Wednesday, September 30, 2015

Paging Dr. Pangloss

20 years ago...
Neo-Darwinism has failed as an evolutionary theory that can explain the origin of species, understood as organisms of distinctive form and behaviour. In other words, it is not an adequate theory of evolution. What it does provide is a partial theory of adaptation, or microevolution (small-scale adaptive changes in organisms). It is partial in two senses. First, Neo-Darwinism assumes random genetic variation followed by selection, whereas there is now evidence for a role of directed mutation in adaptive response. That is, genes can evidently respond to environmental circumstances by non-random, adaptive mutation. And second, many of the adaptive "explanations" advanced for biological characteristics simply cannot be taken as serious science. In 1979, Steven Jay Gould and Richard Lewontin published a classic paper that ridiculed much of the adaptationist literature as constituting a "panglossian paradigm", Just So Stories of such dubious scientific value that they discredit the subject. For a few years after that, adaptationists watched their p's and q's more closely. However, the salutary influence of that paper has unfortunately diminished to the point where Just So Stories are again proliferating wildly. A recent example is why the hour-glass shape in women is an adaptive trait, determined by genes. Men select women with large hips and breasts because these are indicators of reproductive potential, or at least men think they are. Women who satisfy these criteria but do not have a small waist are simply fat, which, we are told, is not a good indicator of reproductive potential. Hence the selection of the hour-glass shape. You might think I overheard this in a pub, but it is in fact advanced as a serious proposition by Matt Ridley in The Red Queen following the original proposal by Low, Alexander, and Noonan in Ethology and Sociobiology. If this is science then Rudyard Kipling was a great scientist.  -- Brian Goodwin, biologist, "Neo-Darwinism Has Failed as an Evolutionary Theory"

Wednesday, September 16, 2015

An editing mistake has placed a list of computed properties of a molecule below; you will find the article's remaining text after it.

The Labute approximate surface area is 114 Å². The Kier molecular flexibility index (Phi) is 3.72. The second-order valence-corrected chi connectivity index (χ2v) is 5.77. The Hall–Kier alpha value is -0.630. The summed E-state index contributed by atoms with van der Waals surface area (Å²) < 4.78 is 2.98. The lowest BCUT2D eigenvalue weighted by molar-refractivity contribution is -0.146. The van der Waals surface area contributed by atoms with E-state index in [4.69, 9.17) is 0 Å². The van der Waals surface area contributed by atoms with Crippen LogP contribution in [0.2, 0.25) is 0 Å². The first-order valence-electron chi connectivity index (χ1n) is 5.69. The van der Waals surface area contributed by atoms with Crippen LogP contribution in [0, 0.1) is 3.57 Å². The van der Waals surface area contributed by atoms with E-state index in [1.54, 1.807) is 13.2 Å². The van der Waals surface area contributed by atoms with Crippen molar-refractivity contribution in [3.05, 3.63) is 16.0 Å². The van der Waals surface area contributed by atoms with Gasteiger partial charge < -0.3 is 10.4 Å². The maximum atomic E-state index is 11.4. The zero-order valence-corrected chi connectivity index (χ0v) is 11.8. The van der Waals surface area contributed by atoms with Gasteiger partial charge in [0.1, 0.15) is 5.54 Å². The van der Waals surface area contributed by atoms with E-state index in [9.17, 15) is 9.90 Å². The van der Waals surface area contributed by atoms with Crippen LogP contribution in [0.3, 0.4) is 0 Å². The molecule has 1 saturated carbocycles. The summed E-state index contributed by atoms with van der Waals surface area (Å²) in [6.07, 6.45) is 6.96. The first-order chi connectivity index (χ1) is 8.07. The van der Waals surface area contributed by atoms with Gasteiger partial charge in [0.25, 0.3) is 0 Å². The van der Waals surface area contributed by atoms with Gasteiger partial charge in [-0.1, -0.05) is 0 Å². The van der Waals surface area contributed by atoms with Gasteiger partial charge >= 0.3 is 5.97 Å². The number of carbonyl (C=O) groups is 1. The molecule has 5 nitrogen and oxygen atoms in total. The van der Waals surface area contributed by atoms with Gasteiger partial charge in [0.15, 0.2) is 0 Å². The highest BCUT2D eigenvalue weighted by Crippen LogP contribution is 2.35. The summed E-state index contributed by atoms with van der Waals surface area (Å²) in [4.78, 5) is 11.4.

Not-So-Simple Origins (or The Fortuitous Labyrinth Ball Game)

From "A Simpler Origin of Life" by Robert Shapiro (emphases mine):

The [speculated] exceptionally high urea concentration was rationalized in the Nature paper by invoking a vision of drying lagoons on the early Earth. In a published rebuttal, I calculated that a large lagoon would have to be evaporated to the size of a puddle, without loss of its contents, to achieve that concentration. No such feature exists on Earth today. 
The drying lagoon claim is not unique. In a similar spirit, other prebiotic chemists have invoked freezing glacial lakes, mountainside freshwater ponds, flowing streams, beaches, dry deserts, volcanic aquifers and the entire global ocean (frozen or warm as needed) to support their requirement that the "nucleotide soup" necessary for RNA synthesis would somehow have come into existence on the early Earth. 

The analogy that comes to mind is that of a golfer, who having played a golf ball through an 18-hole course, then assumed that the ball could also play itself around the course in his absence. He had demonstrated the possibility of the event; it was only necessary to presume that some combination of natural forces (earthquakes, winds, tornadoes and floods, for example) could produce the same result, given enough time. No physical law need be broken for spontaneous RNA formation to happen, but the chances against it are so immense, that the suggestion implies that the non-living world had an innate desire to generate RNA. The majority of origin-of-life scientists who still support the RNA-first theory either accept this concept (implicitly, if not explicitly) or feel that the immensely unfavorable odds were simply overcome by good luck.
 But this is what all evolutionary plausibility arguments invoke.  We are here, so evolution happened.  So whatever unlikely natural event  needed to occur to make it happen must have happened.

To say that the events invoked must be a priori not ridiculously unlikely is to threaten the whole edifice of evolution.  Unless, of course, the self-organization people are able to pull a rabbit out of their hat with concrete results on origin of life (not just interesting ideas).

Think of a labyrinth ball game (pictured).  The ball can always get from start to finish without any intelligent maneuvering, as long as the right fortuitous conditions occur (ground vibrations, air gusts, etc.).  In fact there are innumerable such scenarios that can account for the ball getting from start to finish on its own.  They are so outweighed by the far more innumerable ways that the ball never gets there.